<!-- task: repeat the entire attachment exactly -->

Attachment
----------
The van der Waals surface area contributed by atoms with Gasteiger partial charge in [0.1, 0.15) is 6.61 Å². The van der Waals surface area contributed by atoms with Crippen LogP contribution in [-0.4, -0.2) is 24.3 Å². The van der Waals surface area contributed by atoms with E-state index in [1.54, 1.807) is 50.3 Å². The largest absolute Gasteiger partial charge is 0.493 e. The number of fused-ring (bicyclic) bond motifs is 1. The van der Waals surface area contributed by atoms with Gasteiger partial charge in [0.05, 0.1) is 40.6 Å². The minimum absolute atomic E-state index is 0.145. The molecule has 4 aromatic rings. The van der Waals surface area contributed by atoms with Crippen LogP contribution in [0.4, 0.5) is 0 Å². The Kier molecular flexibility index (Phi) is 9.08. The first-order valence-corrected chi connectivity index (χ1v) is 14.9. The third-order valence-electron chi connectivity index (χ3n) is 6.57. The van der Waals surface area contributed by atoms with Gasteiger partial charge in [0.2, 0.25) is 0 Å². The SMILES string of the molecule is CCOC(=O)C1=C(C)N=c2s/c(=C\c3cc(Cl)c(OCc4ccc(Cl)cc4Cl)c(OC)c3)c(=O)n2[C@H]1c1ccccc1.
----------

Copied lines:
The van der Waals surface area contributed by atoms with Gasteiger partial charge in [0.1, 0.15) is 6.61 Å². The van der Waals surface area contributed by atoms with Crippen LogP contribution in [-0.4, -0.2) is 24.3 Å². The van der Waals surface area contributed by atoms with E-state index in [1.54, 1.807) is 50.3 Å². The largest absolute Gasteiger partial charge is 0.493 e. The number of fused-ring (bicyclic) bond motifs is 1. The van der Waals surface area contributed by atoms with Gasteiger partial charge in [0.05, 0.1) is 40.6 Å². The minimum absolute atomic E-state index is 0.145. The molecule has 4 aromatic rings. The van der Waals surface area contributed by atoms with Crippen LogP contribution in [0.4, 0.5) is 0 Å². The Kier molecular flexibility index (Phi) is 9.08. The first-order valence-corrected chi connectivity index (χ1v) is 14.9. The third-order valence-electron chi connectivity index (χ3n) is 6.57. The van der Waals surface area contributed by atoms with Gasteiger partial charge in [0.2, 0.25) is 0 Å². The SMILES string of the molecule is CCOC(=O)C1=C(C)N=c2s/c(=C\c3cc(Cl)c(OCc4ccc(Cl)cc4Cl)c(OC)c3)c(=O)n2[C@H]1c1ccccc1.